from MAKING YOU OWN DAYS by Kenneth Koch
The music of language needs to be explained, since most often in reading prose or in hearing people talk we aren’t much aware of anything resembling music. There are no horns, no piano, no strings, no drums. However, words can be put together in a way that puts an emphasis on what sound they make. Sound is part of the physical quality of words. “To sleep” means to rest and to be unconscious, and usually that is all it means, but it also has a physical nature—the sounds sl and eep, for example—that can be brought to the reader’s attention, like the sounds hidden inside a drum that emerge when you hit it with a stick. Once you are listening to the sound as well as to the meaning—as you won’t, say, if you read “Go to sleep” but will, almost certainly, if it is “To sleep, perchance to dream” (Shakespeare)—then you are hearing another language, in which that sound makes music which in turn is part of the meaning of what is said. The poetry language is used by persons who have things (known to them or not known) that they need to say, and who are moved by this need and by a delight in making music out of words.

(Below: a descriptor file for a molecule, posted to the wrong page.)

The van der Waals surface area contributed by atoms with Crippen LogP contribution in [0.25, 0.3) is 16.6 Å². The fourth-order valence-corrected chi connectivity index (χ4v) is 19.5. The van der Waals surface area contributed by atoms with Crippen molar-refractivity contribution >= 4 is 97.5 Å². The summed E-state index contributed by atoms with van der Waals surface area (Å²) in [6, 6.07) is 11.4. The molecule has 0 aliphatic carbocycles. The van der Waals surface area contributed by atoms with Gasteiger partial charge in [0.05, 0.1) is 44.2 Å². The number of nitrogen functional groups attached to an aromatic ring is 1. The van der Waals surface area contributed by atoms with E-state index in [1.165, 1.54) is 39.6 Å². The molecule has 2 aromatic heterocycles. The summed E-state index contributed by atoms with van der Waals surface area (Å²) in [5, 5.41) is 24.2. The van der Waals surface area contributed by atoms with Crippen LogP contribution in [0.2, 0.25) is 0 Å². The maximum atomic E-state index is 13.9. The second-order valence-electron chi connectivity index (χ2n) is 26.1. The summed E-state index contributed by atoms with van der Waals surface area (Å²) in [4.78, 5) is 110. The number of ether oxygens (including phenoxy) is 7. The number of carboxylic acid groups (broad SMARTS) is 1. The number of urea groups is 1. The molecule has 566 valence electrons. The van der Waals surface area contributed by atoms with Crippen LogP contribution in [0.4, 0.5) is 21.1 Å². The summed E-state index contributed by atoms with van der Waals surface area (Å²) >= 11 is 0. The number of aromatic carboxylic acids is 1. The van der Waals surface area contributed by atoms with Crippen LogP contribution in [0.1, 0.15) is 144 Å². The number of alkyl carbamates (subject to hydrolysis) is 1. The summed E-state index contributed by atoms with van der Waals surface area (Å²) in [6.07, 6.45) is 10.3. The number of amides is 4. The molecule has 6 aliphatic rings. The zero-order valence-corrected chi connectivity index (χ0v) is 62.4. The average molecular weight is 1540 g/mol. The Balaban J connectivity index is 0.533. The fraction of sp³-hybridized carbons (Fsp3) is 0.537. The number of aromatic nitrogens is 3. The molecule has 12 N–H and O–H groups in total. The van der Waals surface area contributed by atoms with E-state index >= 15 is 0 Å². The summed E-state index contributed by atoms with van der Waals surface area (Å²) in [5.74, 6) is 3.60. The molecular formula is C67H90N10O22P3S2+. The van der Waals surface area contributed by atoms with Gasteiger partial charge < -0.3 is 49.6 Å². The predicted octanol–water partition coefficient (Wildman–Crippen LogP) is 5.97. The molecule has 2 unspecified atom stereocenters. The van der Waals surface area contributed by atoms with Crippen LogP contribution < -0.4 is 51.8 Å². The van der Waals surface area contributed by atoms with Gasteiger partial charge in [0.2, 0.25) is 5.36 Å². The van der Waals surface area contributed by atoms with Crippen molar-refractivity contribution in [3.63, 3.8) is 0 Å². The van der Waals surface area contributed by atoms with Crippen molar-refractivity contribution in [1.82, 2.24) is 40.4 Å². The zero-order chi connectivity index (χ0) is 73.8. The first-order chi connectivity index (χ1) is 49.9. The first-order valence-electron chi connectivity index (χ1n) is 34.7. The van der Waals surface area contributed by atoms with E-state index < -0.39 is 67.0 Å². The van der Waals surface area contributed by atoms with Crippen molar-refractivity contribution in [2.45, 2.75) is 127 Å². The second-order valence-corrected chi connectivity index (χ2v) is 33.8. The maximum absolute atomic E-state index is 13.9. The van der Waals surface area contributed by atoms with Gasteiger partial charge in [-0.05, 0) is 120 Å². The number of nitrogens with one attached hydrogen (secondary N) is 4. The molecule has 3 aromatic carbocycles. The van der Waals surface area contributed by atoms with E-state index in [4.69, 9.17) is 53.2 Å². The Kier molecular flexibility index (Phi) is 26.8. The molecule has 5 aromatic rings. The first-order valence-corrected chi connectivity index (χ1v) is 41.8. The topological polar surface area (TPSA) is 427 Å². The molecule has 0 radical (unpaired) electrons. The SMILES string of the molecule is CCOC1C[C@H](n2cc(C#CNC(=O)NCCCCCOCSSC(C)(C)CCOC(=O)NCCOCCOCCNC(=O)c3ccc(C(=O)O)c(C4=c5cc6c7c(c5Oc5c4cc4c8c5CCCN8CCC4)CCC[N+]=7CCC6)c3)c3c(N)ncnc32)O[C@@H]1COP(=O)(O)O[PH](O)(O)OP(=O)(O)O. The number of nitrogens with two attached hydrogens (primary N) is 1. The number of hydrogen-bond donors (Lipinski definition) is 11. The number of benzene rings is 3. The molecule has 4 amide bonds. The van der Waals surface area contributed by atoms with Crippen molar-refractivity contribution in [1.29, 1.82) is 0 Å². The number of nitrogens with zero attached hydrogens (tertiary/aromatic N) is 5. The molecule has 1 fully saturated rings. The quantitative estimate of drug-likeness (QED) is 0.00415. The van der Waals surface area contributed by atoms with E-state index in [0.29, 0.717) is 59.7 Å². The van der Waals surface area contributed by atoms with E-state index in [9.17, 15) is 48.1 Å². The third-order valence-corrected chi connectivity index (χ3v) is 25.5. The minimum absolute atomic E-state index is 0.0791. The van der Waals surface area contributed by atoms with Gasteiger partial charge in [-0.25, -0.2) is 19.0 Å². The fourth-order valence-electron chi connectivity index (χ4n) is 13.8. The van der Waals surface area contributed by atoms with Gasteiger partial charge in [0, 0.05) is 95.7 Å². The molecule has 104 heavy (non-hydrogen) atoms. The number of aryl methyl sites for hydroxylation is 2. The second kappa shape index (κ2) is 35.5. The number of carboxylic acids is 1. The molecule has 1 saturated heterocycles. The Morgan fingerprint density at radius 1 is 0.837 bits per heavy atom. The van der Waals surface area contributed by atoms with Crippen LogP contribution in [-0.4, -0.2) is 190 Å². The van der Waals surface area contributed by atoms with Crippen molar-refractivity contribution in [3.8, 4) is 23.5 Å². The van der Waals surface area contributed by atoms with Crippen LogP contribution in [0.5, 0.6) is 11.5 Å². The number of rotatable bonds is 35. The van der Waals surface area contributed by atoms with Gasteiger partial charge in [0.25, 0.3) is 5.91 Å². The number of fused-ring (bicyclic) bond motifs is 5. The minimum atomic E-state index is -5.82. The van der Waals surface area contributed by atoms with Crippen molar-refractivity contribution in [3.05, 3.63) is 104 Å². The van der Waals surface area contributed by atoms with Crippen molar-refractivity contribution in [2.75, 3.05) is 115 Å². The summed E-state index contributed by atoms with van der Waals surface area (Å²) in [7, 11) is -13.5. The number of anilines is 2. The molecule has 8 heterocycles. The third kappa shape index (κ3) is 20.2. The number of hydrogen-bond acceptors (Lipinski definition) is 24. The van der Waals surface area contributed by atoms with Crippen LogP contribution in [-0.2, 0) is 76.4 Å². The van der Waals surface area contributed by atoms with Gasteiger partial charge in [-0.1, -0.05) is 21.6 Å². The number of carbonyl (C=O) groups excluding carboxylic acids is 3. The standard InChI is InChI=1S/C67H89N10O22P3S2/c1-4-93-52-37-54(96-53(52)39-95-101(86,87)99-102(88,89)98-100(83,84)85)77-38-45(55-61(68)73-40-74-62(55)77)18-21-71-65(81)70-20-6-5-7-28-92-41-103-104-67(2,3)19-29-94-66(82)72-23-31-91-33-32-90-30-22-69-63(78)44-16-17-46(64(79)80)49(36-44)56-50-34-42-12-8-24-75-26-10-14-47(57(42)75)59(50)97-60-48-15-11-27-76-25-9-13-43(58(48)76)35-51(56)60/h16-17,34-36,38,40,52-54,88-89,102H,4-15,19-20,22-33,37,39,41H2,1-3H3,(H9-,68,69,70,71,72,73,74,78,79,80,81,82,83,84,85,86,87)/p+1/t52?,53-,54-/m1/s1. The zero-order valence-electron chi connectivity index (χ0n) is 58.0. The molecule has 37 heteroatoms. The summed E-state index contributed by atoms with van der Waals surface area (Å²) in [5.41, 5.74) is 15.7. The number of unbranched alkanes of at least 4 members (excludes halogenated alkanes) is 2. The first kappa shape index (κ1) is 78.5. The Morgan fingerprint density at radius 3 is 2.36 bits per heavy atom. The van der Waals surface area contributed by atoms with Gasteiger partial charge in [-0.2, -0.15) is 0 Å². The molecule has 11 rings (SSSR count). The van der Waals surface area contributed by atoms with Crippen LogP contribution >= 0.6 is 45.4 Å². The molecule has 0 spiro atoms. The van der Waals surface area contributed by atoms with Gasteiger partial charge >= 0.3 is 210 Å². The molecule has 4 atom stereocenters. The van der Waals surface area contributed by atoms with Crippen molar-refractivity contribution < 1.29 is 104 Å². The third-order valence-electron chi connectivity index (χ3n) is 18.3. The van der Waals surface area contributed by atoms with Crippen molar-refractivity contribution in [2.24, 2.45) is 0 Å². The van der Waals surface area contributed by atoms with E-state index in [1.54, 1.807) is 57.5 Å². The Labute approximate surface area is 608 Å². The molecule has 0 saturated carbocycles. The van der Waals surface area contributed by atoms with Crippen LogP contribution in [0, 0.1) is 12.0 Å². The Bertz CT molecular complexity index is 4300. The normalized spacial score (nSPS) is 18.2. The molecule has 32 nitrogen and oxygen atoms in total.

The end of conventional rhyme—complete rhymes at the ends of lines—makes other sound similarities—the various kinds of partial rhymes— suddenly more audible and important to the music. The poet, having given up rhyme, doesn’t stop hearing the music of the poem: that the poem “sounds right” is essential to its being a poem, and sound similarities have everything to do with that—the sound, of course, being not only related to the emotional and intellectual content but infused with it and an integral part of it. So the poet must start hearing a music that is just as beautiful as before but now not sustained by regularly recurring notes. The intervals between one thought, between one musical impulse or one musical idea or sequence and another can be smaller or greater, according to the secret ways in which the mind is led by its desire for it, without the necessity of anchoring it down at given and expected points. Along with making for a subtler kind of music, the displacement of sound similarity from its role as an organizing force in the poem to being entirely something the poet is more or less unconsciously drawn to may result in a correspondingly irregular and less rationally controlled train of thought. The end rhymes are gone which completed thoughts and which organized them into a whole; the poet’s mind is left floating among possible musics, at the end of lines or more likely in their middles. This new music is appealing because it is surprising and fresh and to some poets is irresistible, too, for where it leads them, for giving them power to find a new order in the apparent disorder of sounds and thoughts. The new irregularly heard music can lead to a big, fragmentary collection of clearly depicted anecdotes and scenes, held together by invisible connections of sound and emotion, like William’s “Della Primavera Trasportata al Morale: April,” or to quite another kind of poem, like John Ashbery’s “Clepsydra,” in which meaning and music seem to have melted into one another so as to be indistinguishable.